Major oil producers, for decades the natural resource industry’s top earners, are being eclipsed by once-smaller mining peers who are churning out record profits thanks to red-hot metals markets.
“It’s wild,” said Mark Hansen, chief executive officer of London-based trading house Concord Resources Ltd. “The value right now has shifted from energy to metals.”
The eye-watering mining profits are mainly a product of iron ore, the world’s biggest commodity after oil. The crucial steelmaking ingredient has been trading just a whisker below $200 a ton and on par with record prices from a decade ago, when voracious Chinese demand triggered what became known as the commodities supercycle. The largest Australian mining companies can pull a ton of iron ore from the ground for less than $20 a ton.
Copper prices have also jumped near to all-time highs, crossing the $10,000-a-ton barrier for the first time in a decade. A basket of base metals including aluminum, nickel, copper, tin, lead and zinc is trading at levels only reached twice in modern history: in 2007-08 and 2011.
For the big five iron ore miners — BHP Group, Rio Tinto Group, Vale SA, Anglo American Plc and Fortescue Metals Group Ltd. — this fiscal year will be just the second time this century that they’ll out-earn their oil peers, estimates show. It would be only the first time if their oil rivals hadn’t been weighed down by huge writedowns in 2020.
During the previous commodity boom, which peaked between 2008 and 2011, Big Oil easily made larger profits than Big Mining. A decade ago, for example, the five energy majors — Exxon Mobil Corp., Chevron Corp., Royal Dutch Shell Plc, Total SE and BP Plc — delivered adjusted earnings that were double those of the big five iron ore miners.
Now, the surge in mining profits is another headache for the large oil companies as they struggle to attract shareholders amid mounting concern over climate change. While the miners are already returning more cash to investors, the oil producers are only just starting to do so, after some cut dividends last year.
The miners also have a better story to tell: while oil contributes to a warming world, some metals — particularly copper — are key to building a greener future based on electric cars.
The mining windfall matters beyond the natural resources industry. It’s an indication that companies across multiple sectors will face rising costs, which at some point could translate into broader inflation, potentially hitting bond and foreign exchange markets.
“After a year of strong commodity-price increases, inflation pressures are now building downstream in supply chains,” said John Mothersole, pricing and purchasing research director at consultant IHS Markit Ltd.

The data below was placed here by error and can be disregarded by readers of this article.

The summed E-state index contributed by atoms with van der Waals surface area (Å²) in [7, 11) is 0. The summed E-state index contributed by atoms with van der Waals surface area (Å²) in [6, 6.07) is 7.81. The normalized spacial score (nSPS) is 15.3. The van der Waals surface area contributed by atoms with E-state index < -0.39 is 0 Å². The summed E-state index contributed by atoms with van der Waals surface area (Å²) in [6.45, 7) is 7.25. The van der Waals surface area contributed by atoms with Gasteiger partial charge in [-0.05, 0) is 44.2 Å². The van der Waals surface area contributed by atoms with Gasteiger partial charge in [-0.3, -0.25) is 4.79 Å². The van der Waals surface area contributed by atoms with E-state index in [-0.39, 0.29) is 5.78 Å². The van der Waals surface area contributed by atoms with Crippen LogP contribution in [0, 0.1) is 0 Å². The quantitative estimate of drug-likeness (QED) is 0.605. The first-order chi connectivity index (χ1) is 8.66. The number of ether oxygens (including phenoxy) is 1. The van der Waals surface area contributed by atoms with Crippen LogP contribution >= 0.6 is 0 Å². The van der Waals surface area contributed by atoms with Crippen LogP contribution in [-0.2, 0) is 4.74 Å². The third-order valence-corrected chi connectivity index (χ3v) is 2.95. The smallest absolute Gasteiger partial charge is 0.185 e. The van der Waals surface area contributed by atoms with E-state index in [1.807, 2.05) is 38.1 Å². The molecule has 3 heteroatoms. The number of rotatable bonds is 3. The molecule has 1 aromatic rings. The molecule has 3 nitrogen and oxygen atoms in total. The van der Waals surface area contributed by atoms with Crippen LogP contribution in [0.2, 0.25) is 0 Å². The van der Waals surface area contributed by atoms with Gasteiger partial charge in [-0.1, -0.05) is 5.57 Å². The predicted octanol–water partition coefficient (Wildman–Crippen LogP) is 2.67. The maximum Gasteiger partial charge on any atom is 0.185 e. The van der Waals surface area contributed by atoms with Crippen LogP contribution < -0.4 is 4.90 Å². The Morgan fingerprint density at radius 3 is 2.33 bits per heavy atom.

So far, central banks — notably the U.S. Federal Reserve — have largely disregarded those pressures, saying they’re one-time price surges that are unlikely to start an inflationary problem. The Fed said April 28 that while inflation has risen, the increase largely reflects “transitory factors.”
Iron ore is in a dream scenario: demand, especially from China, is rampant, while supply is constrained. China, which accounts for about half of global steel production, is making a record amount of the metal, while industrial output is surging across the rest of the world as huge stimulus packages fuel a recovery from the pandemic. At the same time, producers are struggling to keep mines running at full capacity.
Yet underpinning the tightness in metals is a strategic decision made by the big miners half a decade ago. After spending years pumping ever-expanding supply onto the global market, they ripped up growth plans and focused instead on shareholder returns. The result was that supply largely stopped rising and prices started to pick up.
The good news for investors is that during this wave of high prices they’re likely to see more of the profits. Unlike in the last commodity supercycle, the miners — still bruised from a series of disastrous deals and projects — are reluctant to pour their extra earnings into acquisitions or new mines, instead choosing to distribute record dividends.
That point was made clear by Vale’s CEO last week, after the Brazilian mining giant posted its best quarterly result since the high-point of the supercycle a decade ago.
“You shouldn’t expect extreme” spending, Eduardo De Salles Bartolomeo said on Tuesday. “There is nothing on our radar like that. And secondly — the question that a lot of people make so I’ll take the opportunity to make it clear — there is no transformation and M&A on our radar as well.”
Big Oil is now doing the same, with companies from Exxon to BP abandoning oil output growth plans in an effort to regain shareholder trust: they have slashed spending on new projects, and after paying down debt, are promising to reward investors rather than develop new fields and refineries as they did during the previous cycle. That’s likely to result in lower oil supply later this decade, which in turn could support prices.